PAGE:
5.2 PHASED AND NESTED OPERATIONS
Military operations during war are not uniformly intense through time. This fact bears heavily upon the intensity of demand for the different functional areas and legal disciplines. The preconflict and postconflict phases of wartime operations will often resemble military operations other than war (MOOTW) in the character of legal issues generated.
Commanders use phasing because operational art requires them to shift emphasis fiom one operational category to another.'" For example, elements of the Third U.S. Army deployed to Saudi Arabia in 1990 primarily as a show of force to deter aggression against that country. The Third Army's operational focus shifted to the defense when enough forces arrived to make that possible. It shifted to the offensive when it launched a ground attack to destroy the Iraqi Army. Following the successful offensive, the Third Army's operational focus shifted to post-conflict operations designed to restore essential infrastructure in Kuwait. Branches and sequels in the plan account for the need to shift emphasis as a mission unfolds.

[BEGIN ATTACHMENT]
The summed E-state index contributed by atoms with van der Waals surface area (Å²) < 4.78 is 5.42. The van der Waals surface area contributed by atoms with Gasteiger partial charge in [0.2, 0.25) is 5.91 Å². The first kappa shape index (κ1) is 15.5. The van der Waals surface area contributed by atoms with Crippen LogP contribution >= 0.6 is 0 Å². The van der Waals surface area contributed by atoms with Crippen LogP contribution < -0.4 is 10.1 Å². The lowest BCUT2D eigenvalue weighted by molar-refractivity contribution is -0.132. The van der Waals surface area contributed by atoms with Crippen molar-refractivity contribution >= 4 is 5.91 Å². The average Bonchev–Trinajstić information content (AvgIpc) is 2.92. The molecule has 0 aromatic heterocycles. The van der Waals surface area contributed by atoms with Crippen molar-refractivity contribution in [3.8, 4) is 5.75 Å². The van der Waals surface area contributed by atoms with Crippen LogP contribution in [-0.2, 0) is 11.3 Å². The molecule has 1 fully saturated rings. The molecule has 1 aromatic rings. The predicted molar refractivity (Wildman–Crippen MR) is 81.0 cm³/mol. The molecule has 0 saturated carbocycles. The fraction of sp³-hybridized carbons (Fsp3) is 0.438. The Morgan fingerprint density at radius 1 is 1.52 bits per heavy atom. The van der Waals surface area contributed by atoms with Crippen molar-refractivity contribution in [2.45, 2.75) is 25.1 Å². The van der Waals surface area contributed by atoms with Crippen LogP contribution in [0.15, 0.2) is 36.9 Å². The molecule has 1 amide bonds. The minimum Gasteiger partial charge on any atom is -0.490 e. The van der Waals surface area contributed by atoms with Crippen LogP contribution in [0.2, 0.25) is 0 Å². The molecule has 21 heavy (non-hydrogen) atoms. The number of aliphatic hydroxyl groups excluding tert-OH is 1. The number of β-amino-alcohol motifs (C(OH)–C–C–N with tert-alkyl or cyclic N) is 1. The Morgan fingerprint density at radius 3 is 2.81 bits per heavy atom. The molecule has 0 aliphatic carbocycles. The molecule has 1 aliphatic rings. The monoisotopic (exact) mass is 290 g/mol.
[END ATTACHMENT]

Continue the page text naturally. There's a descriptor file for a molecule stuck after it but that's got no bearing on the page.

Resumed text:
In addition to conducting different categories of operations over time, units sometimes conduct different categories of operations simultaneously. One headquarters may have subordinate units focused on different categories of operations, all operating in the context of the higher commander's intent. The larger the unit, the more this nesting of unlike operations is likely to occur. For example, a corps conducting offensive operations may have several brigade- sized units engaged in offensive operations while the rest of the corps conducts defensive operations. Some of its other units may be conducting support operations to aid battlefield refugees.